So far I've purchased 11 properties on land contract. All in the last 36 months. Typically I structure them with 20 year amortization and 5 year balloons. I do have a couple duplexes I did on 12 year amms with 5 year balloons and a house on a 15/5. Rates have been as high 8% on my 1st contract deal, which I've already refinanced with a local bank. My 2nd deal, a package of 3 duplexes was at 7.5%. All the others have been done at 5%, with the exception of a house at 6.5% and a 5 plex at 6%. So the rates have good overall considering the low down payments.
I'm getting ready to submit the package of 3 duplexes and the 2 duplexes on 12 yr amms to my local bank to refi them all into one new commercial loan. To do deals like this you either need to find very motivated sellers or be able to sell them on YOU and your ability to run the property and pay them. It gets easier to do once you've done a few deals and have built a track record. I gave them a copy of my credit report in the beginning but for my last several deals I just gave them a list of sellers Ive bought from on contract for them to call and verify what Ive told them.
Wow. @Brandon Hicks That is incredible. 11 seller financing properties in three years. great job!!
@Brandon Hicks Thanks a lot for the helpful information. I'm currently marketing to off market multi's myself and trying to accomplish what you have. Please share the details once you refinance the other properties. Good luck and great job!
LOVE that book. One of my all time favorites!
@Brandon Turner I got the idea to read it from one of the Podcasts. I don't remember the person's name but this was their answer for favorite book.
I am new to this concept of buying duplexes. I know the comments were written 3 years ago but perhaps i could revive the discussion and move it further. I want to start puraching buy and hold properties. I was thinking that strating with a duplex instead of a SFH. I am reading the book by Larry B. Loftis. When I mention that I want to invest in duplexes, people say oh those are hard to find. Well that doesn't deter me. I think it is a good way to get started with less risk.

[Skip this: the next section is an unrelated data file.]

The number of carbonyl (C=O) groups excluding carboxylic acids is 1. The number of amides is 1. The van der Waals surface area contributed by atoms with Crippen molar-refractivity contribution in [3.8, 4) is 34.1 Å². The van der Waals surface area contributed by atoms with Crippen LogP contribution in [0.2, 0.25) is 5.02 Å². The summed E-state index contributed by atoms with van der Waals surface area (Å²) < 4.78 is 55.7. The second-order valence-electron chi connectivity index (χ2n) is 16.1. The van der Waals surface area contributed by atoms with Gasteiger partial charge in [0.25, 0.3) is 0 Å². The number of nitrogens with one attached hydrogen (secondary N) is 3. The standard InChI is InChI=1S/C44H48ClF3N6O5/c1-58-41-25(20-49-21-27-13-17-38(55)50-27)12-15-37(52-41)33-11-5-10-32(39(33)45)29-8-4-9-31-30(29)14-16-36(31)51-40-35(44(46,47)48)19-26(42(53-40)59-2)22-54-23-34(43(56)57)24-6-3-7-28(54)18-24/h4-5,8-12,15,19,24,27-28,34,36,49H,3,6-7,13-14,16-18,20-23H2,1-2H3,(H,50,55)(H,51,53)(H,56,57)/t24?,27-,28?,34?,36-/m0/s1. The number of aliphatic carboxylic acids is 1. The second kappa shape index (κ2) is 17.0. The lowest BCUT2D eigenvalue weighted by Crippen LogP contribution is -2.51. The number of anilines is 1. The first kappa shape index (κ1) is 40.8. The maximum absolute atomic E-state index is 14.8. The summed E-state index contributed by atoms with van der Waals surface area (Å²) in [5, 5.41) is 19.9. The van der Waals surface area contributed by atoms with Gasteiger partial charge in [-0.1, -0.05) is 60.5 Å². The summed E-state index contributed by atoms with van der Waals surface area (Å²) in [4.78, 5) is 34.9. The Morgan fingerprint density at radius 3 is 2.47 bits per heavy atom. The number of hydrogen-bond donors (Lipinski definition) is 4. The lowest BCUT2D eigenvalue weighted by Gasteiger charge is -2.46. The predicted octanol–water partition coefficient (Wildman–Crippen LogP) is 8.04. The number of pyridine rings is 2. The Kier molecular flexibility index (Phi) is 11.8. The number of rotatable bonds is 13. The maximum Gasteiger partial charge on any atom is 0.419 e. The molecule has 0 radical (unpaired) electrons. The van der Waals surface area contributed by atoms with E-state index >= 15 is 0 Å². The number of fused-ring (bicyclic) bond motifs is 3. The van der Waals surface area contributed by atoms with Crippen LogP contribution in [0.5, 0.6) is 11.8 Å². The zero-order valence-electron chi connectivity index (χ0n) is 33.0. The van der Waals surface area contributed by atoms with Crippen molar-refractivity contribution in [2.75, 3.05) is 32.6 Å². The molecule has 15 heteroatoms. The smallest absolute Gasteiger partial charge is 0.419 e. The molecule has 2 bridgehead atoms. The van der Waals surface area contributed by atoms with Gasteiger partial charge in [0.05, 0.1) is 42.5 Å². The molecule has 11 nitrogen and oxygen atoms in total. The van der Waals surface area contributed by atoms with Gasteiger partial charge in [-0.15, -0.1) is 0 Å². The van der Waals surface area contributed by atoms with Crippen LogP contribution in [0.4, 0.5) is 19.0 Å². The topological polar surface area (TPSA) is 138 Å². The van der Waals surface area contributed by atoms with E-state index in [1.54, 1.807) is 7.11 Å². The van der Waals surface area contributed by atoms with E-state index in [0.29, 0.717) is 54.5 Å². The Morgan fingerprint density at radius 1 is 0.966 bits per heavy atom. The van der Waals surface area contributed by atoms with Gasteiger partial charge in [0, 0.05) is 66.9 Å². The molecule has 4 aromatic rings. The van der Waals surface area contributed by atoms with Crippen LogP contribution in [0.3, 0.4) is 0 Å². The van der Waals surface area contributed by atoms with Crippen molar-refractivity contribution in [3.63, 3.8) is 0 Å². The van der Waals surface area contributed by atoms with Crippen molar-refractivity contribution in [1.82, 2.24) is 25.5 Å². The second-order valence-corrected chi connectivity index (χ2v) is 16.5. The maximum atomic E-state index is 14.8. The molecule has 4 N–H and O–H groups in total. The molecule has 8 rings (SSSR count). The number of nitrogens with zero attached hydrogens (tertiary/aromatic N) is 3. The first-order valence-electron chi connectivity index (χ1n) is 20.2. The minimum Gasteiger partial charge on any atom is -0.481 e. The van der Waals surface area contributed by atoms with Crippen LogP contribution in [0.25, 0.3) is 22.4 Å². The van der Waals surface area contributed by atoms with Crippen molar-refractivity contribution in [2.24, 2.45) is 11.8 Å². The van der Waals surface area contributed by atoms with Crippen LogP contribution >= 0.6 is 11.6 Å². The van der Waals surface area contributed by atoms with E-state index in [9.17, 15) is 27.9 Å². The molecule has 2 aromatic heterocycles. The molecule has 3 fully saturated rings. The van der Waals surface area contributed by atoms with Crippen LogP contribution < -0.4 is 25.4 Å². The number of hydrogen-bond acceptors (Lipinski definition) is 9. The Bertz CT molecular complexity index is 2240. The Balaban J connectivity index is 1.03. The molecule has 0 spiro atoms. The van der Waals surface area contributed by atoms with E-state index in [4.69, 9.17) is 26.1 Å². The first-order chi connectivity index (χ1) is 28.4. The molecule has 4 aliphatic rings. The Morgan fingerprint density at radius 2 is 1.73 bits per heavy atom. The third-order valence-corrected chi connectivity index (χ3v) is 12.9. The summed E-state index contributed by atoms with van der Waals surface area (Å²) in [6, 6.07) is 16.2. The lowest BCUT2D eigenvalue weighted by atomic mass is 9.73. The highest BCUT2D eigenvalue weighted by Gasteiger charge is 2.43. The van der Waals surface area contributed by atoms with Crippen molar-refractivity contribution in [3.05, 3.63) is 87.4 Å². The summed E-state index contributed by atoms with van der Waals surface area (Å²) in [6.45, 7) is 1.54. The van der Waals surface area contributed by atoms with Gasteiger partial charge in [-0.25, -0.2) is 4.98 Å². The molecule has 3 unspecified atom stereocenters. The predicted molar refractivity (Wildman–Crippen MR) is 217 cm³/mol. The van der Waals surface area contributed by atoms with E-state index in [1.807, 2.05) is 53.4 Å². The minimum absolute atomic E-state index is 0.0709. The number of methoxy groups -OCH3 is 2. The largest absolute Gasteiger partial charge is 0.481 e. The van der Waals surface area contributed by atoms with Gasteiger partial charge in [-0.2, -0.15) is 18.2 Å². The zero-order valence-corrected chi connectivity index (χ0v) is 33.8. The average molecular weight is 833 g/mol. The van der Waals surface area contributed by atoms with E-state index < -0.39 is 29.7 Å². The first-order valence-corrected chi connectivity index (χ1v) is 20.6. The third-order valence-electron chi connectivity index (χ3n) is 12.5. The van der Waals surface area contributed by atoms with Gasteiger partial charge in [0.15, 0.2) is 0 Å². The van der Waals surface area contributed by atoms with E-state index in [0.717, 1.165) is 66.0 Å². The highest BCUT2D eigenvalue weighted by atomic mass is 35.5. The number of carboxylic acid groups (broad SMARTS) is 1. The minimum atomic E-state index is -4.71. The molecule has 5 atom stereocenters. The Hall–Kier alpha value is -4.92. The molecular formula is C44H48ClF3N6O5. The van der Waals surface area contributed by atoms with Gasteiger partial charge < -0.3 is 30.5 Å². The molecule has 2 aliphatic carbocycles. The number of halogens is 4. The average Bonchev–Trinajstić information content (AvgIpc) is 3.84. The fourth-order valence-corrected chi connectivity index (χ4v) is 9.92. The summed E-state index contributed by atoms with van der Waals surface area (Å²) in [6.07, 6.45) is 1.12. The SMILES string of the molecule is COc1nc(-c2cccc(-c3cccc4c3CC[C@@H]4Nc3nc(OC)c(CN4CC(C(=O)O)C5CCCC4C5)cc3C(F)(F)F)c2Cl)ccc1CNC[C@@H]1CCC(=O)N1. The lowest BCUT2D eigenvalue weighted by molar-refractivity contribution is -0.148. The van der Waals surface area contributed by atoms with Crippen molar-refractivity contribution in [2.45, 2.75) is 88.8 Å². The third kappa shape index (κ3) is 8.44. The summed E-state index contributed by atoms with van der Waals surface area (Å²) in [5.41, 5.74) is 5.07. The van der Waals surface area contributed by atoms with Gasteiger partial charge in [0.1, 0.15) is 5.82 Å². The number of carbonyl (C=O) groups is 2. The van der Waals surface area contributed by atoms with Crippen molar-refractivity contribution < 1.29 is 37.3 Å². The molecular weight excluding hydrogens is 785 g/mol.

funny thing about them Duplexs, I've ones two for almost 20 years, and have never not had rent coming in, a few times half came in, never none! It's made me sleep better.
Don't give up on the traditional financing path, even though you lack credit/fico now, you should build up credit by getting MC/Visa use weekly and payoff weekly. Minimum need 740 fico to get best rates. If you 2 years landlord experience, you can use 75% of lease agreements, provided units have tenants, towards the debt payment. Lenders look for this on your Fed tax return, schedule E ( rents/royalty). If you are just beginning, then partner with another established person to get your 2 years.
@Brandon Hicks Sounds like you are wholesaling to yourself? Do you market with mass mailing of fliers? What is your success rate percentage?
How did you find those deals?
Wendy and I are searching for a four-plex to house hack. Finding deals is our biggest challenge thus far.
Thank you much, and congrat on the properties
@Kareena Heath thanks for reviving this discussion! I just bought the book and will begin reading today! How is it going?
Driving around and then mailing to owners of properties that I liked.
What is your most reliable source for absentee and or out-of-state owners?
Walking for cash is a great out for us to find the properties. There is a wealth of info we pick up with every walk. What are the best ways to get the owner contact info?
I buy from other landlords @Eric Anderson . Rarely are they out of state and they're all absentee as far as them not residing at the property.
Hey @Christopher Sica . What's the name of that book? I don't see it in your first comment. Also how did it go since 3 years ago?
I need to check it out